What is the future for IP in Trinidad and Tobago?

Trinidad and Tobago has been working on further strengthening and developing its IP laws and systems which would encourage both local and international companies to protect their IP in our jurisdiction. As the legal systems adapt to the digital age and enforcement initiatives increase, this would attract more innovative enterprises to Trinidad and Tobago as they would have more confidence in our IP system.

Our IP office regularly reviews its operations and processes to make the utilization of the IP system more user-friendly and efficient. As such, where more improvements continue to be made, this will facilitate greater use of our IP system both from local and international applicants. Additionally, IP education initiatives have been a core focus of our IP office and we have recently established a National Intellectual Property Training Centre in Trinidad and Tobago which will help to further develop IP education in Trinidad and Tobago.

Trinidad and Tobago has had a keen focus on building an innovative culture with many initiatives being undertaken to promote innovation. It has various well-equipped supporting institutions as well as various strategic connections regionally and internationally to further IP development. This will assist with developing significant IP assets in Trinidad and Tobago which can be protected and exploited, and which will in turn contribute to the development of a robust IP marketplace in Trinidad and Tobago.

You are author of the Trinidad and Tobago chapter for the Wolters Kluwer publication ‘Manual IP (also known as the Brown Book)’. Could you give an insight in what it is like to be involved in this?

It was a true privilege to be the author of the Trinidad and Tobago chapter of the Brown Book. This allowed me to take an in-depth look into all the laws affecting IP rights in Trinidad and Tobago and critically examine areas of development and improvement which are needed. It was a great and seamless experience to work with the Editors to ensure all pertinent aspects of the laws were covered and conveyed in a succinct and clear manner. The Manual is an excellent resource for anyone interested in an expansive understanding of the IP laws of Trinidad and Tobago and is the perfect guide for protecting IP rights in our jurisdiction.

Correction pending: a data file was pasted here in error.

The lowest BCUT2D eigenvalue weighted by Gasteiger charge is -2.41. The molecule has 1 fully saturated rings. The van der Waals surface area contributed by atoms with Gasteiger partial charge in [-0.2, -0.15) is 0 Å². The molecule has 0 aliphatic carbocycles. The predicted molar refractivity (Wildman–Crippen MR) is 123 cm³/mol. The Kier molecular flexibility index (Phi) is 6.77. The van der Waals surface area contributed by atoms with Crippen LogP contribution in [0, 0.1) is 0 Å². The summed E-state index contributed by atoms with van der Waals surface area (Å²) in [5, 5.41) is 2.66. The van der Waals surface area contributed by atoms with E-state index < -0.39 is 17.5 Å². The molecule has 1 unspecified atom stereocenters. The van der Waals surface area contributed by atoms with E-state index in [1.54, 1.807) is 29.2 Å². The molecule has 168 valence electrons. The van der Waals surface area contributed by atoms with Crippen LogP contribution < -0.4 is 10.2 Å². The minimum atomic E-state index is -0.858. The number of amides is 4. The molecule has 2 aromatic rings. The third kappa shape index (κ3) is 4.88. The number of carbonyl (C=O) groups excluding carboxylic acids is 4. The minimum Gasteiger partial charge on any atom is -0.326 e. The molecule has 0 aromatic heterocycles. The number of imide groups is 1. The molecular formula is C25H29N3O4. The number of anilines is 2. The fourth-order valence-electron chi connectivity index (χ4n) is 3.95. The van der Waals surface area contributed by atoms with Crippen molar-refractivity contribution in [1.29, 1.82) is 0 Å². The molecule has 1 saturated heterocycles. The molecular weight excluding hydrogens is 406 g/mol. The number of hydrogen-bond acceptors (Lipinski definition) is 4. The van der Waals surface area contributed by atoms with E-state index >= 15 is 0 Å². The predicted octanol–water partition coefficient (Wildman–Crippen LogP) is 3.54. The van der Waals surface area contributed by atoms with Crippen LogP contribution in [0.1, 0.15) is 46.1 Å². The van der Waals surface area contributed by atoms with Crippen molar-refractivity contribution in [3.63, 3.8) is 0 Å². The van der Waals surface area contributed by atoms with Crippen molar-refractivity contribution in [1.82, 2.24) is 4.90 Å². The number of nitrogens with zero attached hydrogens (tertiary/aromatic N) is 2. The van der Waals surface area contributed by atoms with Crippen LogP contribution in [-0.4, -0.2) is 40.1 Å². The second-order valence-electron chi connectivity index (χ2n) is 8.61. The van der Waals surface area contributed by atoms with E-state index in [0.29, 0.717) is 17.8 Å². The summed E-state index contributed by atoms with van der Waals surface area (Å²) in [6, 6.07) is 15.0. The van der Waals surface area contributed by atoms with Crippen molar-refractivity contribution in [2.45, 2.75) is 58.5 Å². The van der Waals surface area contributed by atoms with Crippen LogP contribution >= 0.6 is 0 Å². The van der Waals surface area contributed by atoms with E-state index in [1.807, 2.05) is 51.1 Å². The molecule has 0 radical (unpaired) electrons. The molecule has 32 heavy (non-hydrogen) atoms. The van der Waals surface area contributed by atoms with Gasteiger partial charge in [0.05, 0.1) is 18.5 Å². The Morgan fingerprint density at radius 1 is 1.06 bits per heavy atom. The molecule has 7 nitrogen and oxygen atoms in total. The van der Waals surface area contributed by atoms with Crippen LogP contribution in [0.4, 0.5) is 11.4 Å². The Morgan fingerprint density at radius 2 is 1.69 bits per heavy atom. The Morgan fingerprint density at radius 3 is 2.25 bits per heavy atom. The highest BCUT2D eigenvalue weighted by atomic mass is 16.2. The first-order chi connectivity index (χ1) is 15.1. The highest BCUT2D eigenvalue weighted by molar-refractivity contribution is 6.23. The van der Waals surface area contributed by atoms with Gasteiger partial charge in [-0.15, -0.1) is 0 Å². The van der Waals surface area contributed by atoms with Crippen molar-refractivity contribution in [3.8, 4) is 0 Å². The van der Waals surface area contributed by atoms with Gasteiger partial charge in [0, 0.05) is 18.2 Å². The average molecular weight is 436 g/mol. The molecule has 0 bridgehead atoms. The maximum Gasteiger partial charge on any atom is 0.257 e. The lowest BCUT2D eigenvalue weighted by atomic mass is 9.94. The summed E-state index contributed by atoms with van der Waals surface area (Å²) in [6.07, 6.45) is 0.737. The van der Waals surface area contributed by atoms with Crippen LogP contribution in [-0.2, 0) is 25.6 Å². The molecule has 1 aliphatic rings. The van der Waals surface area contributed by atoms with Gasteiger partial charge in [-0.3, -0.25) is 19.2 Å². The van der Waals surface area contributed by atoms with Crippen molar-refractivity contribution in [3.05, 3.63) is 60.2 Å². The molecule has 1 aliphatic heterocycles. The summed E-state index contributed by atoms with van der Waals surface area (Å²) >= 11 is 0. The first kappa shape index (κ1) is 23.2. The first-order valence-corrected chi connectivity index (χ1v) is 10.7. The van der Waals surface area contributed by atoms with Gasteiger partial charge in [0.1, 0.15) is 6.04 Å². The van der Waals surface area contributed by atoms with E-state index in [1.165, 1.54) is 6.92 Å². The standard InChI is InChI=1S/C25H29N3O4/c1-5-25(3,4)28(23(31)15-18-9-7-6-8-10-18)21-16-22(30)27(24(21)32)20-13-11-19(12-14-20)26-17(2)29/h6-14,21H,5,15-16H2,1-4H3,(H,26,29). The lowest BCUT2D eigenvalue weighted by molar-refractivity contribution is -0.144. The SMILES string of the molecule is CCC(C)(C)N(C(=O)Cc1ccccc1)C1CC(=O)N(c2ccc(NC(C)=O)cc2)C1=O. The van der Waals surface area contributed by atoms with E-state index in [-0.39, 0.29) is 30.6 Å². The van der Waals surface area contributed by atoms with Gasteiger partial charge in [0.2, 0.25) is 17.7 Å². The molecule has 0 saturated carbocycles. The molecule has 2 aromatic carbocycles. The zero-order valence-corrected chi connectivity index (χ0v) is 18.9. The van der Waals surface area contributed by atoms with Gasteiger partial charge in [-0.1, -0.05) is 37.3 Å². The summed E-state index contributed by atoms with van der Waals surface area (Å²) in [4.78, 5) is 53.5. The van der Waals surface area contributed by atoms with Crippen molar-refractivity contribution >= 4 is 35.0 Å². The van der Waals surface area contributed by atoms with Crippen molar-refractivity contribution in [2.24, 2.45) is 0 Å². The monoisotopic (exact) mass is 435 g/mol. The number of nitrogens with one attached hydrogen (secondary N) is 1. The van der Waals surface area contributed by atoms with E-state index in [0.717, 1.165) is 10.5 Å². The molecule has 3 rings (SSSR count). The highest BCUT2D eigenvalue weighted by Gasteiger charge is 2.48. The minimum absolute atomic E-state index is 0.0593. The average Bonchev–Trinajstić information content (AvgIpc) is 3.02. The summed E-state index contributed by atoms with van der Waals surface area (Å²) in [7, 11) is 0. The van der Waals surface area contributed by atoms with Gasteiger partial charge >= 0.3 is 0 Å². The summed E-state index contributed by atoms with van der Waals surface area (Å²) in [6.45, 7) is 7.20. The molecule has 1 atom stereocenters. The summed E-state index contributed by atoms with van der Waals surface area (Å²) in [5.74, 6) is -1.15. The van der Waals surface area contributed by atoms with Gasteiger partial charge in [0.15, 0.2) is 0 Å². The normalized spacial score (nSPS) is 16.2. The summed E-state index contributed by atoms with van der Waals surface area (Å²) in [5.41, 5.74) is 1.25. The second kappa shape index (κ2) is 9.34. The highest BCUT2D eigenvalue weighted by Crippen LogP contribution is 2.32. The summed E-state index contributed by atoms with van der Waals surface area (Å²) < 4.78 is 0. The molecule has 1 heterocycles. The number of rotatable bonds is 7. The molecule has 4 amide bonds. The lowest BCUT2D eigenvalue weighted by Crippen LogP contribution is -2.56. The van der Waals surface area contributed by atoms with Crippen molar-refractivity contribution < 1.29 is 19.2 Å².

The Manual IP, including the recently updated Trinidad and Tobago chapter, is available online on Kluwer IP Law.

Any final thoughts on IP Rights in Trinidad and Tobago…

Research and studies show a direct correlation between IPR protection and economic growth. As the world skyrockets into the 4th industrial revolution, small and developing countries need to respond with vigour to run the innovation race or risk being left out of the race altogether. The 4th Industrial Revolution is driven by standards, interconnectedness, innovation and IP. As such, strong IP systems and proper utilization of these systems are needed and will become pertinent to the economic development of a country.

Trinidad and Tobago is well equipped to utilize IPR protection to foster economic growth. Given Trinidad and Tobago’s current economy, IP laws and systems, supporting institutions, strategic collaborations and innovation initiatives, there are endless opportunities for local and international entities to protect their businesses and facilitate growth and expansion through utilization of our IP system.